Willie Nelson wants to know: “Why are there more horses asses than there are horses?”
The country legend’s gripe comes from his concern for the American West’s wild horses and burros, which are being rounded up by the thousands and placed into holding corrals by the federal government’s Bureau of Land Management. The capture of 2,500 horses started in the Calico Mountains of Nevada last month, but the agency expects to round up a total of 12,000 of the estimated 37,000 horses on BLM land by the end of this year.
Nelson, who himself owns 68 horses (30 of which were rescued and prevented from slaughter) isn’t the only celebrity speaking in defense of the animals. Nelson’s daughter Amy, singer Sheryl Crow, actors Viggo Mortensen and Ed Harris, as well as former Playboy models Shane and Sia Barbi, have all signed letters to Congress and the President pleading for the horses’ cause.
Amy Nelson, who grew up with horses, finds last month’s Calico Mountain roundup especially cruel. “The fact that they’re rounding them up in the dead of winter, it’s really the worst time —not that there’s ever a good time,” Nelson tells PEOPLEPets.com. “The horses are in captivity, and they’re freezing out there. They need to run around in order to stay warm — it just doesn’t make any sense.”
BLM spokesman Tom Gorey says the roundups are needed because the horses, which roam across BLM land in Nevada, Utah and Colorado, have essentially become overpopulated, and that larger numbers will be detrimental to the land and its resources.
“The land is shared by wildlife, and we’re trying to get the number of wild horses and burros down to an appropriate management level,” Gorey tells PEOPLEPets.com. “Our overall objective is to ensure that there’s healthy range lands for multiple uses, including oil and gas development, and outdoor recreation.”
Gorey says the agency and its director, Secretary of the Interior Ken Salazar, are hoping to get to a place where the horses will eventually be adopted out. The costs of keeping the animals in corrals, which are near capacity, keep mounting; 70 percent of the agency’s $40.6 million budget goes toward holding costs. But the market for adopting wild horses is declining.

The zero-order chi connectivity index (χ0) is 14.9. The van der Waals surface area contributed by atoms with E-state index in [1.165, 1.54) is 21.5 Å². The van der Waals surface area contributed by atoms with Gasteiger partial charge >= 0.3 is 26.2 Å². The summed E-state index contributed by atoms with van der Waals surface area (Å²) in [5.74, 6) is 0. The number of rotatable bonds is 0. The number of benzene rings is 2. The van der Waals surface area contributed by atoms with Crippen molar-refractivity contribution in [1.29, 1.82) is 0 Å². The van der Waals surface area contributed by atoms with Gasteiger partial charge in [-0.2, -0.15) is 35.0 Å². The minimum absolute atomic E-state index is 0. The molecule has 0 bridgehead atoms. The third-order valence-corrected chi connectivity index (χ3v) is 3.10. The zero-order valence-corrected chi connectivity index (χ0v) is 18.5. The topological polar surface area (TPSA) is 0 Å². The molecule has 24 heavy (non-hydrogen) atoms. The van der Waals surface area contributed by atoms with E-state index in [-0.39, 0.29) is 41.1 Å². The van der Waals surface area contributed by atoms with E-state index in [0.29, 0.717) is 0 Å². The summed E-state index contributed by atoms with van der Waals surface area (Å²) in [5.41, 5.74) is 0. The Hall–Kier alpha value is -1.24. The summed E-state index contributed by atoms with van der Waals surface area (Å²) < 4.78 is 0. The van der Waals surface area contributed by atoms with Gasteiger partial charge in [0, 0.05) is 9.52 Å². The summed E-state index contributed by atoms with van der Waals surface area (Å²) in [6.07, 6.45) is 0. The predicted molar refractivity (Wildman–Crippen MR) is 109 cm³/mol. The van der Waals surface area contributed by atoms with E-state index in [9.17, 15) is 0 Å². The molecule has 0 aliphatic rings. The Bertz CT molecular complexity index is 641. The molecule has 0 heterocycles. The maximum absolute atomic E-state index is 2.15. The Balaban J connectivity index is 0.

“Adopting a wild horse — you can’t even get them in the trailer,” Nelson says. “People would be adopting a highly traumatized animal that’s huge. There’s no market for people to adopt them unless they’re a really kind millionaire, but there’s not a lot of those anymore, either.”
Critics suggest that the idea of multiple-use land is what’s driving the BLM roundup — in other words, larger interests are at stake. Ginger Kathrens of The Cloud Foundation, which works to prevent the extinction of wild horse herds, believes that the BLM is clearing horses off public land to make way for the Ruby Pipeline, a natural gas project that will operate through the Rocky Mountains.
Chris Heyde of the Animal Welfare Institute, which lobbies against animal cruelty, points to large livestock grazing operations and cattle ranchers that have sway with the government. Though he is on the front lines of lobbying and activism himself, Heyde feels that he might be fighting a losing battle.
Kathrens disagrees. The Emmy Award-winning filmmaker, whose documentary about a mustang named Cloud drew attention to the horses, and who first brought friend Sheryl Crow’s attention to the issue, says there’s still time to save many of the remaining horses, as long as there’s enough public outcry.
“The bottom line is that this agency has got to come clean,” Kathrens says. “They have to be made accountable at Congressional hearings. I think we’re just being hoodwinked and losing something so precious and spectacular.”
Helin Jung, email@example.com